24 October 2021
The porcupine flips
If anyone wonders why the pandemic models have been hopelessly wrong, just take a look at inflation models. Pandemic models are actually not too bad by comparison. Sure, they are wrong most of the time, but they are wrong in the normal sense in which models are wrong. They are sometimes too pessimistic, sometimes too optimistic.
Macroeconomic inflation models have the unique distinction of being wrong and biased. They perform worse than all of the following: a random number generator, a soothsayer with big ball, and a monkey with a dartboard. I am not suggesting that central banks should replace staff economists with monkeys. But if they did, the first thing we would note is a measurable reduction in forecasting bias. Wrong and unbiased is better than wrong and biased.
Our graph above is a stylised version of what has happened in the euro area, and what I expect to happen. The left side is nicknamed the porcupine chart, with the dotted lines representing the forecasts at various times, the blue line the rate of inflation, and the red line the inflation target. Note that the forecasts always erred in the same direction. This is because the inflation models are hardwired to predict inflation to revert to ECB's 2% target. It is an example of policy bias. If you predicted some other number, you would indirectly acknowledge that your policy is wrong.
The question I have been asking myself is whether we could see the exact flip side of the porcupine, as depicted on the right side side of the chart. It's the porcupine lying on its back. If the forecasts continue to point to the mean, as I expect they will, I would expect them to be over-optimistic once again, this time in the other direction.
Apart from policy bias, there is another important reason why central bank forecasting models perform so poorly. The models are not built for an inherently unstable environment, like our global economy since the financial crisis. The models have no way of dealing with financial shocks, pandemics and global supply chain shocks with persistent effects. Shocks do exist in those models, but their long-term net effect is zero. The 1970s do not exist in those models. Stagflation is impossible. The world of those models is a parallel universe.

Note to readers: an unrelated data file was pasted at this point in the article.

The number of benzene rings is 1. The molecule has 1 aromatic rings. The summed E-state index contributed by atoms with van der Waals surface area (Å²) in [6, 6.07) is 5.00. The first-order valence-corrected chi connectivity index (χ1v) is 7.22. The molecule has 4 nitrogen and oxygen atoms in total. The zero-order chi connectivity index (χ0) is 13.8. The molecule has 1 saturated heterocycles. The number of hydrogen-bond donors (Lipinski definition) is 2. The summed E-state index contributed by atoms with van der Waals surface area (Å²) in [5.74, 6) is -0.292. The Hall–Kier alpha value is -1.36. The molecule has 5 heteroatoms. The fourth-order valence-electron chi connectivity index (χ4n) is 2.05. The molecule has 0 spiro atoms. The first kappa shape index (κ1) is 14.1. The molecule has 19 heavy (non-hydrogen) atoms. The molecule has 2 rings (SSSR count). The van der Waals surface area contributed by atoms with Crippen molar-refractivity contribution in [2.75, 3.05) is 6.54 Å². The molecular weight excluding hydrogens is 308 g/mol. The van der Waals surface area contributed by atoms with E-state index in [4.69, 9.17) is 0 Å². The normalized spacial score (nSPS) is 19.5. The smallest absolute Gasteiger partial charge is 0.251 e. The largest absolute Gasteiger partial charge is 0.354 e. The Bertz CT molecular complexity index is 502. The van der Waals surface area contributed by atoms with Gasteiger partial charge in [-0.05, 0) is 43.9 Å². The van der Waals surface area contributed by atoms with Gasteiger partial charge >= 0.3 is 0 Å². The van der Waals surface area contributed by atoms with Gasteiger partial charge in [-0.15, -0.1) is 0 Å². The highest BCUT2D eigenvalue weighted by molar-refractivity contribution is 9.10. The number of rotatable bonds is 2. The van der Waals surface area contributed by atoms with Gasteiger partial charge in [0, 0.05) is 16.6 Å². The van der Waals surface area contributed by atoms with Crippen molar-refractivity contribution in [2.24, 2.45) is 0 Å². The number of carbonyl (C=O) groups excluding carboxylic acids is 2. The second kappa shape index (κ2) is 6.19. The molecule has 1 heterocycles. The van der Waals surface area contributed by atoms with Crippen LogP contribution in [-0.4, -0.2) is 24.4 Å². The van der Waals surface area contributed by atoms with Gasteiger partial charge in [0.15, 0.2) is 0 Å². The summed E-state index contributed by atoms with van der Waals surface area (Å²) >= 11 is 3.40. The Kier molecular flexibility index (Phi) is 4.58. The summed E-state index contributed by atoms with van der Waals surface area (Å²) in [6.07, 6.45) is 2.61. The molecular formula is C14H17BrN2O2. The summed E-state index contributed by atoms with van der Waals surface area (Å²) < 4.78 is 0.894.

Those of us who are concerned about inflation worry precisely because of stuff that is outside the models. If there had not been any supply chain disturbances, a shortage of semiconductors, and an energy price hike, there would be no reason to assume that the deflationary environment of the 2010s would all of a sudden turn into an inflationary one in the 2020s. I am not certain that the shocks we see right now will persist. But what I am hearing from industry sources is that some believe they will. The models implicitly assume that they are wrong: if it is not in the model, then surely it cannot exist.
If weather models performed similarly poorly, they would have been discarded a long time ago. But economists and central banks have invested so much into these models that the action of discarding them would imply a loss of face. Central banks cling to a strange definition of credibility. They are not the people who say: we tried it. It did not work. We are now going to try something else. Like a gambler facing ruin, they double down.
The ECB even went so far as to make its decision to stop asset purchases and raise interests rate dependent on the model forecast to be above the 2% target until halfway through the forecasting horizon. But since the forecasts are pre-programmed to revert to target, it is possible that the formal conditions for an increase in interest rates are never fulfilled, no matter what the inflation rate.
A better way to deal with forecasts is to treat them as a minor additional piece of information. A characteristic of a good central banker is a deep knowledge of the real economy, of productivity and labour markets, price and wage elasticities, financial flows and their impact, and policy transmission mechanisms. The intellectually lazy central banker relies on models that explain a world of unknown unknowns with known knowns.
For the rest of us, the models and the way central banks use them contain a single useful piece of information: they tell us to fasten our seat belts when the central banks keep their foot on the accelerator.
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